Katerina Rybalchenko, Yevgeniy Zelenko, Vitalii Krysko, UNDP in Ukraine
In a TED Talk that made the global rounds of the development community earlier this year, ONE’s John Drummond invited economists and development organizations to come down from their ivory tower and crowdsource the next generation of Millennium Development Goals (by the way, it looks like his appeal succeeded!).
Inspired by his call to action, as well as the amazing experience of Brazil’s Point by Point that succeeded in mobilizing over 500,000 people for human development, we decided to go about producing our next human development report for Ukraine in a rather unconventional way.
Typically, the topic of the Human Development Report is the result of consultations among experts, national partners and a variety of stakeholders. This is all very well and good, but what if we could push the boundaries and involve citizens directly, particularly at the local level, in defining priorities for the country’s development? (Pollsters in Ukraine have a bias towards urban centres).
What if they could help us draw attention to those development indicators that really make a difference from their perspective?
This is how The Future We Want initiative was born. The platform is designed to help engage the population in Ukraine in a discussion on the issues that have a direct impact on their lives – and in the process, help UNDP define the topic for the country’s next human development report.
Based on the experience from other crowdsourcing projects, we are asking citizens a simple, open question:
What needs to change to improve the quality of life in Ukraine/in your community?
This, we believe, has the advantage of leaving the freedom to provide stories, and not only point out problems that need to be solved, but also the resources and opportunities to be developed in order to improve the quality of life in Ukraine.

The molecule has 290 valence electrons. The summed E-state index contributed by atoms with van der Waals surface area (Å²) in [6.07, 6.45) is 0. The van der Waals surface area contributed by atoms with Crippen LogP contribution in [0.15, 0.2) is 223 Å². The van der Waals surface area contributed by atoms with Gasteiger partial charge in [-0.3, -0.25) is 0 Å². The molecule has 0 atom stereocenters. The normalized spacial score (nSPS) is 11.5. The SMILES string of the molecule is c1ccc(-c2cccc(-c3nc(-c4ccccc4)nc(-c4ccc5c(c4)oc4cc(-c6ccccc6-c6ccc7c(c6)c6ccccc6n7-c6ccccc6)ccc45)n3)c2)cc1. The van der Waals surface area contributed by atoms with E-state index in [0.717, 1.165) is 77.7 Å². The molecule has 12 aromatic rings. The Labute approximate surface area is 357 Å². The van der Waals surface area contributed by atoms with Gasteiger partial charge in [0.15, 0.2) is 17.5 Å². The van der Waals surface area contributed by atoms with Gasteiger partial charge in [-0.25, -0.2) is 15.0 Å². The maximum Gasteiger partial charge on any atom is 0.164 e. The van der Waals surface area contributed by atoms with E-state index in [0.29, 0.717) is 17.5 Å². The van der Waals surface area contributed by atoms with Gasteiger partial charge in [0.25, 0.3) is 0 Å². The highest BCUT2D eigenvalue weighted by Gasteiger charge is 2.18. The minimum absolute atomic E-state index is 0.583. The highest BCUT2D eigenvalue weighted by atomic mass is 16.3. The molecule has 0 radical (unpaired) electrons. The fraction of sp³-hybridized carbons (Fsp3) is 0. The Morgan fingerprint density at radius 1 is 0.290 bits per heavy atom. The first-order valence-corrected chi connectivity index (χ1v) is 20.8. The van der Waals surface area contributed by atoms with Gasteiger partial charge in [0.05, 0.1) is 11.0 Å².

Being aware that internet penetration is still rather limited in our country, we opted for two tactics to make sure that we reach out to local communities and went beyond “the usual suspects:”
- We partnered with a leading online polling platform with an already well established community covering the whole country. We also partnered with TEDx Ukraine, that shares our aim of encouraging local level participation and promoted the initiative via TV shows.
- We relied on our extensive network of partners at the local level. UNDP in Ukraine has a well established and capillary presence throughout the country thanks to long-running projects on local development, local governance, and community-led environmental protection. People without internet access are invited to fill out a paper questionnaire.
So what has been the feedback so far?
Given the experimental nature of the project, we are pleased with the response rate to date: We were able to gather input from more than 15,000 citizens – quite a difference from the traditional way of putting together our report!
We still have a few weeks to go before the platform winds down. Of course there were a few glitches along the way and we learned some important lessons in terms of citizen engagement which we plan to take advantage of for future projects.
Stay tuned for more, when we delve into the issues that are important to people – what they said and how they see a better life in Ukraine.
Crowdsourcing human development? Yes, we can